The expansive space of western Oklahoma focuses the mind. The long vistas and the open landscape force the eye to find nuances, to locate small distortions and strange disruptions to the horizon, in order to clarify some sense of where it is and where it might have been. Variations within the endless plain of red clay, yellow and cracking grasses, and barren shrub stand out like beacons, and the mind memorizes, intuitively, an unusually large rock, a slight mound of earth, a broken branch swinging in a dry breeze. Each becomes a landmark. A signpost. A marker of memory and certainty and place. Each becomes, ultimately, a geographic pole around which our inner compass spins, quivers, and finally settles.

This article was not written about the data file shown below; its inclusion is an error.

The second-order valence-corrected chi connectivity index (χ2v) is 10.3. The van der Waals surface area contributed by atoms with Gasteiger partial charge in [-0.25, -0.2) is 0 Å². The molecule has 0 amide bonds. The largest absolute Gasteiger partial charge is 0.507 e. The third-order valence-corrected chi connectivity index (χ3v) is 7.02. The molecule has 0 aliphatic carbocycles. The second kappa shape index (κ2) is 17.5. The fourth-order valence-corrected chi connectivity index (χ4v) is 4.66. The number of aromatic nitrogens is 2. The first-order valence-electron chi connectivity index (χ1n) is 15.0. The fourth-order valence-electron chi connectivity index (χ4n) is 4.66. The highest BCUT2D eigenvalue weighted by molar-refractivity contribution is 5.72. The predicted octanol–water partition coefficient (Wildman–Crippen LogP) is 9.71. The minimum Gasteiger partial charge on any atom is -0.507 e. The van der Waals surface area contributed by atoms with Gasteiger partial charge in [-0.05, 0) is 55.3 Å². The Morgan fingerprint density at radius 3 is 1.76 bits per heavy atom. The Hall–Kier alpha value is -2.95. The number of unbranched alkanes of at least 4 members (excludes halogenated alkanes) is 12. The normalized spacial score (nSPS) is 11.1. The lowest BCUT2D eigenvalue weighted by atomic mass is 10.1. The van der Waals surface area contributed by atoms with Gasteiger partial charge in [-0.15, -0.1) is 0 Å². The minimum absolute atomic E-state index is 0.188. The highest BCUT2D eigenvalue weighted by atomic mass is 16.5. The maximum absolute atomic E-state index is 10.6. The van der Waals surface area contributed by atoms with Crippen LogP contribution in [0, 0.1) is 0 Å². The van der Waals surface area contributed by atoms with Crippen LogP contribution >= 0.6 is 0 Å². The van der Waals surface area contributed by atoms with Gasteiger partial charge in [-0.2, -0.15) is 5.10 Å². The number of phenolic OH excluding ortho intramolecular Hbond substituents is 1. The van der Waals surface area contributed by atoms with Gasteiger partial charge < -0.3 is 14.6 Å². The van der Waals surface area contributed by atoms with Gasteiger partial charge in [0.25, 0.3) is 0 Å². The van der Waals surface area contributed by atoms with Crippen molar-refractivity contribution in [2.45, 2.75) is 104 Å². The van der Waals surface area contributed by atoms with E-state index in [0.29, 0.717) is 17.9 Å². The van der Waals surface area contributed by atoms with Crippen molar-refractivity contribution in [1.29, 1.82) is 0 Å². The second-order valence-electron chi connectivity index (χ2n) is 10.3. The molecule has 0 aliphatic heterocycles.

--Roger Thompson, from Memory and the Inner Landscape of Joshua Meier. Don't Take Pictures, Issue 1, Summer 2013.